Up to ten people were feared dead and six more were missing after a helicopter ditched in the sea off north-east Scotland today.
The Bond aircraft was returning from a BP-operated oil platform just before 2pm when it went down 35 miles off the Aberdeenshire coast.
Oil industry sources said they had received reports of between six and 10 fatalities, with six more missing.
The craft was carrying 16 people, including two crew, and was returning from the Miller field in the North Sea, airports operator BAA said.
The incident comes about six weeks after a Bond Super Puma with 18 people on board ditched in the North Sea as it approached a production platform owned by BP. Everyone survived the accident.
The alarm was raised today when Aberdeen Coastguard received a mayday call at about 13.57, and a major rescue operation was launched.
Two RAF helicopters and a Nimrod were also involved in the search for survivors.
Emergency services were placed on standby and NHS Grampian said it had put its major incident plan into action.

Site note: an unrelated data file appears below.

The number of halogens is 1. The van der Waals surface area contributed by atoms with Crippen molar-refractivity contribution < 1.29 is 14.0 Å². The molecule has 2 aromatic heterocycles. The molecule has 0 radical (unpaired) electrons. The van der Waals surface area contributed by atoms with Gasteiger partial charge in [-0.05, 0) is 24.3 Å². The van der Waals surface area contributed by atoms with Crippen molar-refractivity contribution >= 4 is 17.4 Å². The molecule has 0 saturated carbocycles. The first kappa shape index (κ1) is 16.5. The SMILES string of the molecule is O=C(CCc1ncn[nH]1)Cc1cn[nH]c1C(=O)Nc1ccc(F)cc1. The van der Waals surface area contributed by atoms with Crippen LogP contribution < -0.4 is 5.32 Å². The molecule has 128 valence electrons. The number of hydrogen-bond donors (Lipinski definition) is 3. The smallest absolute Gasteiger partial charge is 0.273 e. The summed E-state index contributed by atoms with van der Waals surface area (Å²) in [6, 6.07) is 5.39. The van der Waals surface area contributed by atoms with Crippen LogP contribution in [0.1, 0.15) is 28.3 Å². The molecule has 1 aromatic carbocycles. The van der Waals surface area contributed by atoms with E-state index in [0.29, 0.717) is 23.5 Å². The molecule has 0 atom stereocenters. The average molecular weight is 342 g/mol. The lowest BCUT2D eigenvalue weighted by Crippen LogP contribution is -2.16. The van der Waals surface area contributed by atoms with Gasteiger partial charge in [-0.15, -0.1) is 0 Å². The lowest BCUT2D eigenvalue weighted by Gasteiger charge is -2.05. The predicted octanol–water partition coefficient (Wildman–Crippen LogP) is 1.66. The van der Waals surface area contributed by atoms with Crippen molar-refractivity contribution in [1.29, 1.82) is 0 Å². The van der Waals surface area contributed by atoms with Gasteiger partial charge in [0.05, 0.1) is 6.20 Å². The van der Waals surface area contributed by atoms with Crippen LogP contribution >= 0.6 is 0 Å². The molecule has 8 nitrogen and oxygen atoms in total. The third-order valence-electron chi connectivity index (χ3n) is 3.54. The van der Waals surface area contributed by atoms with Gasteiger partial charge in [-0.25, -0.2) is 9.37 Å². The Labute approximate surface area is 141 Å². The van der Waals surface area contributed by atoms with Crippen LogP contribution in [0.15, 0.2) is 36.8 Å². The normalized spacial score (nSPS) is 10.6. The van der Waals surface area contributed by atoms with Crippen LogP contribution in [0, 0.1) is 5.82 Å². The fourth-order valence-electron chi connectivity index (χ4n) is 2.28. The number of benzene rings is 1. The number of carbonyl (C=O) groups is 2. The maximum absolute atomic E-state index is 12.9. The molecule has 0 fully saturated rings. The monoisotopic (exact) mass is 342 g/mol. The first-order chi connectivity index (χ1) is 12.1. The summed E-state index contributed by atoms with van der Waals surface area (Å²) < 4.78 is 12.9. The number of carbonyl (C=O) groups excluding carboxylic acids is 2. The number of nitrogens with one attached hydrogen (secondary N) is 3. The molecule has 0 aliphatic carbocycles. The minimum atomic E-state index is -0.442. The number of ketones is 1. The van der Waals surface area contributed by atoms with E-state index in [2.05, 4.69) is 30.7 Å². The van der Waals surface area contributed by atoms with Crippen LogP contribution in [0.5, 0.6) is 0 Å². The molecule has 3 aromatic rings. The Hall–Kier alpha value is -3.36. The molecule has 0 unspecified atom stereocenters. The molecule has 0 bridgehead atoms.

Helicopter operator Bond confirmed it was one of its aircraft which was involved in the incident.
An NHS Grampian statement said: “The hospital is well prepared and ready to deal with this incident.
“We will continue to assess the situation to ensure that we can respond to whatever we need to.”
Grampian Police said an emergency telephone number would be made available by BP shortly.
A BP spokesman said: “We can confirm that the helicopter was operating on behalf of BP.
“It was coming on shore from the Miller oil field.
“We’ve activated all our emergency response systems and are working closely with the coastguard.
“We’ve got no information yet as to what happened to the passengers and the crew of the helicopter.”
The Coastguard confirmed the helicopter was a Super Puma AS 33L Mk II which was an earlier model of the one which ditched in February.